Sacred Grief.  "Fierce Grace" was the way Ram Dass spoke about it. Patti Smith has some healing thoughts about it here, and I thank Sabine for posting that just when I needed to hear those words spoken out loud by a woman who has survived many losses.
The painting at the top of this post was painted by me in 1999 soon after learning that R had been diagnosed with throat cancer and was recovering from a major surgery to his neck and throat.  We had not seen each other for 13 years at that point and had not talked for 9 years.  He had a lifelong struggle with drugs and alcohol and anger issues and for my well-being, I needed to keep a healthy distance from him, but something prompted me to call his mother in December of 1999.  It turned out that he had moved back in with his parents because of the cancer.  His mother handed the phone to him. The painting is titled "Reconciliation Dream."  
R's cancer returned in 2001 and went into remission again in spring of 2002, at which time he began to use drugs and alcohol again, and I had to distance myself from him for my own well-being.  
After having a brainstem stroke in September of 2007 as a result of alcoholic drinking, R spent the last 8 months of his life in a VA hospital.  I would not have known this except that, once again, I was prompted, against my better judgement, to contact his sister, who told me that she knew that he would love to hear from me. Two months before R died, I dreamed that we were connected forever by a rainbow, although we could not touch each other in a physical way. In the distance between us, a rainbow was created.  I wrote him a letter, in which I related the dream.  His brother, whom he asked to read the letter to him, said that R was deeply moved by my dream of us.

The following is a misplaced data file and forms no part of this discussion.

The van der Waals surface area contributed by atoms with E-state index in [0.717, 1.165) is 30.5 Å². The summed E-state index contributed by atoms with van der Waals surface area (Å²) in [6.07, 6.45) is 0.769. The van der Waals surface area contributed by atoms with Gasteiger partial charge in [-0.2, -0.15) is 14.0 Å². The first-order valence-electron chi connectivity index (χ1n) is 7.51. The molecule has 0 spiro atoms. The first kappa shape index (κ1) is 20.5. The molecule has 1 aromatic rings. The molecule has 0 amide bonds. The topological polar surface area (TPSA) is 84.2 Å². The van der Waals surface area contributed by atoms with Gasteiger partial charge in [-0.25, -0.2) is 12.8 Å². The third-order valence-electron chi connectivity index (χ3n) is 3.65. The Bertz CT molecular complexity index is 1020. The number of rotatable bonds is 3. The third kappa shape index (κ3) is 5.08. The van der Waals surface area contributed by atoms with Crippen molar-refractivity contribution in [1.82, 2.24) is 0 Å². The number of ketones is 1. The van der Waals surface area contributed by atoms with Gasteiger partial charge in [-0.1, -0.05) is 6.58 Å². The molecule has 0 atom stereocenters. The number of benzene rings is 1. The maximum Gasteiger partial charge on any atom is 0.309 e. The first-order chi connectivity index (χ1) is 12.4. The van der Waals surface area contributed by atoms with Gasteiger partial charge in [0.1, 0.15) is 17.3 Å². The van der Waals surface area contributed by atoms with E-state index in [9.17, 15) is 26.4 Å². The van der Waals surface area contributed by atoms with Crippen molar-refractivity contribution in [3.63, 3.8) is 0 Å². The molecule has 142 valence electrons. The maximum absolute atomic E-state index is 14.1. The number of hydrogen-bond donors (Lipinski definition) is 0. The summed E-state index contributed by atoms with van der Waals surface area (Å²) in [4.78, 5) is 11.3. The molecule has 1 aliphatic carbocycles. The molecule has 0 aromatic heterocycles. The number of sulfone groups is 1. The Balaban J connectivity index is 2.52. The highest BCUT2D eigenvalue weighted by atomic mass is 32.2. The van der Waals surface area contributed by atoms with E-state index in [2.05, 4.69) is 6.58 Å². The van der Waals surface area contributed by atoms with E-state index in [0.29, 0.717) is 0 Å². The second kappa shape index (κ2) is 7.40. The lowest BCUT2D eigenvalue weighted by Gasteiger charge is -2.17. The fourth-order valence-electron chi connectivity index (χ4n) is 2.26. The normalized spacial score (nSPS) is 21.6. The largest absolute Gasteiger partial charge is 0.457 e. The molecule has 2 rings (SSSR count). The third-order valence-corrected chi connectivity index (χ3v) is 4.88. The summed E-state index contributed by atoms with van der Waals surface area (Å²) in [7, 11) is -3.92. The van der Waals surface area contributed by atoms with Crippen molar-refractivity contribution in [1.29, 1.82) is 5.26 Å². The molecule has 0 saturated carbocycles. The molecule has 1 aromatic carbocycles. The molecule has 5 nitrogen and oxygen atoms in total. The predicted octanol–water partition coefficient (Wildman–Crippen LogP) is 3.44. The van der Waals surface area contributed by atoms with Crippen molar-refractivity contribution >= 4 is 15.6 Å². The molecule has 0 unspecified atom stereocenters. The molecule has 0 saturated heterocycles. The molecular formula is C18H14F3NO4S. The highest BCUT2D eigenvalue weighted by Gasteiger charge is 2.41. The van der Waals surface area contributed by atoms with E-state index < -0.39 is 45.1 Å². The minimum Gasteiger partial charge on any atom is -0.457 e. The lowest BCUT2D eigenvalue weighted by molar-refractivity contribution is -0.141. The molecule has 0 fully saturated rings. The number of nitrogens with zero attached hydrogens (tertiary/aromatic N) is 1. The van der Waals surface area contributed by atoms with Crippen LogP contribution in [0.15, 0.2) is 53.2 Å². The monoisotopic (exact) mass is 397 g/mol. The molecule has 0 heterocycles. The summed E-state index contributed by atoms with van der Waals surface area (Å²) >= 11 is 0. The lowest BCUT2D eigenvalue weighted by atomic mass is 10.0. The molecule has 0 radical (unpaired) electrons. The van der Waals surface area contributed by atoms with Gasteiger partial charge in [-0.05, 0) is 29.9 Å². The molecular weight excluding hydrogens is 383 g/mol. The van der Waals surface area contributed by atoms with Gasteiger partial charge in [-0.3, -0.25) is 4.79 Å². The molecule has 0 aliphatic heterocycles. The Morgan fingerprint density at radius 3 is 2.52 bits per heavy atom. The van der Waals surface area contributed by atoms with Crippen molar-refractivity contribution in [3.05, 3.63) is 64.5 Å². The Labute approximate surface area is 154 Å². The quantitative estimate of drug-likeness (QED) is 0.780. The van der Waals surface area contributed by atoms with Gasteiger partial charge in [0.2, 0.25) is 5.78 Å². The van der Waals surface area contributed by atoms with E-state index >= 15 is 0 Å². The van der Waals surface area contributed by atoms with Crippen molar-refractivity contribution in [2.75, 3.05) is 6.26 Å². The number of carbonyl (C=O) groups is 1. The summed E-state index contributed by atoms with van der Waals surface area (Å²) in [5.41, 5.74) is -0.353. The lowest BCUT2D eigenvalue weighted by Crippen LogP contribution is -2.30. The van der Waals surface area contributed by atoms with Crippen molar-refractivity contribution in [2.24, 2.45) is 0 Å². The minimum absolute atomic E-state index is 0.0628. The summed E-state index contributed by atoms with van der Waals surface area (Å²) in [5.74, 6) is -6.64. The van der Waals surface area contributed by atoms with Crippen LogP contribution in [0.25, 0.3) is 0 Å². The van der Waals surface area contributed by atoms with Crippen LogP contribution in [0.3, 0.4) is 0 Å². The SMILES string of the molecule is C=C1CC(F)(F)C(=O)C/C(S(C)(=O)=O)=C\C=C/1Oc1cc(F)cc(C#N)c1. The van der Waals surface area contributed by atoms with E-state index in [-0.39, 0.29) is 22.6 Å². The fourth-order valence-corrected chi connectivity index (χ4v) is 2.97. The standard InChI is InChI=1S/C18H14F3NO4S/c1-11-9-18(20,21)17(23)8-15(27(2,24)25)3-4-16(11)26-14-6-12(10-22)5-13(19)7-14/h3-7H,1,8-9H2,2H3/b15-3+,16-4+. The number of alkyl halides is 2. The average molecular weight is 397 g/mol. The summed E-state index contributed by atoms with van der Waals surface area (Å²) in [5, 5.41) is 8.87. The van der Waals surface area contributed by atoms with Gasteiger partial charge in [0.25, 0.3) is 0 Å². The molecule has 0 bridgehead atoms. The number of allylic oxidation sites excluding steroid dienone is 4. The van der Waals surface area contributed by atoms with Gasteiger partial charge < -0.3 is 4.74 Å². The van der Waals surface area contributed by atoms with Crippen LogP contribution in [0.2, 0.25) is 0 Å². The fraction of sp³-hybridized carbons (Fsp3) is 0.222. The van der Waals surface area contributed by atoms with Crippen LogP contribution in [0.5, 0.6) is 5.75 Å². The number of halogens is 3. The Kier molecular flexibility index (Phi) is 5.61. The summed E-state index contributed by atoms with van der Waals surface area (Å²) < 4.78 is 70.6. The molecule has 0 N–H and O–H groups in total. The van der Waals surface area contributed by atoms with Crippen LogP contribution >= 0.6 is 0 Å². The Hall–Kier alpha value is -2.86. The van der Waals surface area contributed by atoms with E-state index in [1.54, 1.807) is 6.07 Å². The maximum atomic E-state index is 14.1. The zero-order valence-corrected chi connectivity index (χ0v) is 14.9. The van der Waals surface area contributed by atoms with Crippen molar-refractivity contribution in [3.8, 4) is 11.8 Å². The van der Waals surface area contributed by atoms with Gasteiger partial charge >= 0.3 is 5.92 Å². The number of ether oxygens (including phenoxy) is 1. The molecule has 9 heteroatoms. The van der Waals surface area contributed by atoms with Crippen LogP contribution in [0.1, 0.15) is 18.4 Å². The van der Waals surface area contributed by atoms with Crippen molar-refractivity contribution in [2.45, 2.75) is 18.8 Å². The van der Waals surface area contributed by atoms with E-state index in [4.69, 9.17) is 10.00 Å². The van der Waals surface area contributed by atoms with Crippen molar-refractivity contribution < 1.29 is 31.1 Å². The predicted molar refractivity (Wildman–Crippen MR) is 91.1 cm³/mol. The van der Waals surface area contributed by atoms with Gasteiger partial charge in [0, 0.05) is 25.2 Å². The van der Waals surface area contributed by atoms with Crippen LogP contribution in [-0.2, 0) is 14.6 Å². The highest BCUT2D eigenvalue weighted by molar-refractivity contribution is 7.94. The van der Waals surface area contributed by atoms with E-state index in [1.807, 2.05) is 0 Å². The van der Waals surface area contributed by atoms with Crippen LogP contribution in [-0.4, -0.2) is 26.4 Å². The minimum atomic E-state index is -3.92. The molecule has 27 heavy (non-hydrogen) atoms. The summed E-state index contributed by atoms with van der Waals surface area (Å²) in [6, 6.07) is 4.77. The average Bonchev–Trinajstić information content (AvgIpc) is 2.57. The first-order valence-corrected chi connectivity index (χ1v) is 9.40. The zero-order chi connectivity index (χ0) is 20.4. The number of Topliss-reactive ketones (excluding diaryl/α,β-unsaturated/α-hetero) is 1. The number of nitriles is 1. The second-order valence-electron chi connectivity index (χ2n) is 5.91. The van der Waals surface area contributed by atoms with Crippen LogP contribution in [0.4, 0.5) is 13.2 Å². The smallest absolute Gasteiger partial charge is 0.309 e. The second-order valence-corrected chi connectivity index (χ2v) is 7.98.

In the last week of R's life, I drove from Washington State to be with him in the ICU at VA Hospital in Palo Alto, California.  Because he had MRSA, I had to wear a face mask, hospital gloves, and a protective gown when I visited with him.  I could touch him but only through hospital gloves.


Words and music by Pete Seeger

Sailing down my golden river
Sun and water all my own
Yet I was never alone

Sun and water, old life givers
I'll have them where ere I roam
And I was not far from home

Sunlight glancing on the water
Life and death are all my own



Yet I was never alone

Life for all my sons and daughters
Golden sparkles in the foam
And I was not far from home

Sailing down this winding highway
Travelers from near and far
And I was never alone

Exploring all the little byways
Sighting all the distant stars
And I was not far from home

Sailing down my golden river
Sun and water all my own
Yet I was never alone

Sun and water, old life givers
I'll have them where ere I roam
And I was not far from home

Yet I was never alone
And I was not far from home

From my self-published book, in which I put together, soon after R died, my paintings and poetry from the previous 42 years: 

"Both of us sustained war wounds.  Something in us died young.  We were not alone."

I know this for sure today.  We were never alone.  There is a beloved community that Martin Luther King, Jr., envisioned.  It continues to grow, despite all odds.